The Lie

Movie review by
Brian Costello, Common Sense Media
The Lie Movie Poster Image
Some violence, language in compelling thriller-drama.
  • R
  • 2018
  • 97 minutes

Parents say

age 13+
Based on 4 reviews

Kids say

age 13+
Based on 5 reviews

Did we miss something on diversity?

Research shows a connection between kids' healthy self-esteem and positive portrayals in media. That's why we've added a new "Diverse Representations" section to our reviews that will be rolling out on an ongoing basis. You can help us help kids by suggesting a diversity update.

A lot or a little?

The parents' guide to what's in this movie.

Positive Messages

Movie centered on the actions two divorced parents take to protect their teenage daughter after she tells them she killed her friend by accident. 

Positive Role Models

 Parents go to great lengths to cover up a crime perpetrated by their teen daughter. 

Violence

During an impromptu stop on a trip to a ballet retreat, two teen girls go off into the woods, where one of the teen girls tells her father that she pushed her friend off of a bridge into the icy rapids below. A man gets run over by a car and dies. A dead body seen in a nightmare. Strongly implied child abuse -- bruises on a teen girl's face. Teen girl engages in cutting her arms; scars shown. Attempted murder by drowning. Brief fist fight. 

Sex

Teen girl flirts with her friend's dad. 

Language

"F--k" used a few times. Also: "a--hole," "bulls--t," "s--t," "bitch," "hell." 

Consumerism
Drinking, Drugs & Smoking

Beer drinking. 

What parents need to know

Parents need to know that The Lie (aka Between Earth and Sky) is a 2018 drama-thriller in which divorced parents go to great lengths to protect their teen daughter after she kills her friend. The dead body is seen in a nightmare by the teen girl, who tells her parents that she pushed her friend off of a bridge into the icy rapids below them. A man is hit and killed by a car. Attempted murder by drowning. Punches thrown in a quick skirmish between two men. Teen girl engages in cutting; scars shown on her arm. Some profanity, including "f--k." Beer drinking. This movie is based on the 2015 film Wir Monster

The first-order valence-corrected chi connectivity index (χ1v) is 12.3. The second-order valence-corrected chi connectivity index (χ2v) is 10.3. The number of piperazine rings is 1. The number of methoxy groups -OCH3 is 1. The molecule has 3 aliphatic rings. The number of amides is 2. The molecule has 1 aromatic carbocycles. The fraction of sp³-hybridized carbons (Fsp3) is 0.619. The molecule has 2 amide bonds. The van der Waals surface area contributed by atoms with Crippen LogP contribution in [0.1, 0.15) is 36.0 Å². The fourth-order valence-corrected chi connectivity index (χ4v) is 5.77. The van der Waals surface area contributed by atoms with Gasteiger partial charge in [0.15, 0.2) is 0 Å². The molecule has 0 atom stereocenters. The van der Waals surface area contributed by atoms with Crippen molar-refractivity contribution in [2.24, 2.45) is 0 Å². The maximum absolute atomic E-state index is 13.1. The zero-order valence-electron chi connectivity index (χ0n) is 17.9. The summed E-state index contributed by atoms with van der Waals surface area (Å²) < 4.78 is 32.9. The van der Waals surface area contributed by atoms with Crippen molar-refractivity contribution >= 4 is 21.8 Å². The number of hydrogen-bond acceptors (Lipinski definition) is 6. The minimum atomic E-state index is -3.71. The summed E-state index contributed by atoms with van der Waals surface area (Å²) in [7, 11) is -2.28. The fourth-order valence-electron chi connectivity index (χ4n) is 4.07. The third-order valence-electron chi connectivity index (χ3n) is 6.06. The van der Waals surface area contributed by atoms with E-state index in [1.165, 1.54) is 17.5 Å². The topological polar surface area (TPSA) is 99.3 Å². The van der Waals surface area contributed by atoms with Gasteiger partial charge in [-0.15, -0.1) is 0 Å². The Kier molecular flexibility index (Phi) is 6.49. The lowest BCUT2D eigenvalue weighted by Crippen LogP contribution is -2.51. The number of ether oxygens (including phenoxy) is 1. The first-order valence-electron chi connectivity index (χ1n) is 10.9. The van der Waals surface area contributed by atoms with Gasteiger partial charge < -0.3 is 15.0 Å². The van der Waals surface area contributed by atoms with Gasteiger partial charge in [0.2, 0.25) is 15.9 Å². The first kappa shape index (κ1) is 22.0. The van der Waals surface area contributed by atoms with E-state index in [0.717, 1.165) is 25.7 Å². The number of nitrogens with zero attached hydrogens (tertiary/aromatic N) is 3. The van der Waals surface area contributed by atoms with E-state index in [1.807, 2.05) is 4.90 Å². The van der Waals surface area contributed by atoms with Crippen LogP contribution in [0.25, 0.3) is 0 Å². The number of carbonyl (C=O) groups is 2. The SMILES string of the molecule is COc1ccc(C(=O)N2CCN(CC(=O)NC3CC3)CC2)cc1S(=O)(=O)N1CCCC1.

User Reviews

  • Parents say
  • Kids say
Adult Written byLionQueen August 3, 2021
Adult Written byYolkCaptain31 August 3, 2021

Yall should watch this

It was a great movie and I don't think it should be rated R. I honestly think it is good for 14+. There was just a bit of swearing but other than that it i... Continue reading
Teen, 13 years old Written byScarlet witch January 10, 2021

The confusing story

It's a very twisted and confusing story but it's a nice movie. Joey king's acting is nice and the story has many twists that will shock you. It... Continue reading
Teen, 13 years old Written bypillowduck May 10, 2021

Nice twist, slow burn, a tad boring

Very much an adult movie. It can be handled by kids, but they might not appreciate it as much like I didn't. It is heavily law founded and psychological, n... Continue reading

What's the story?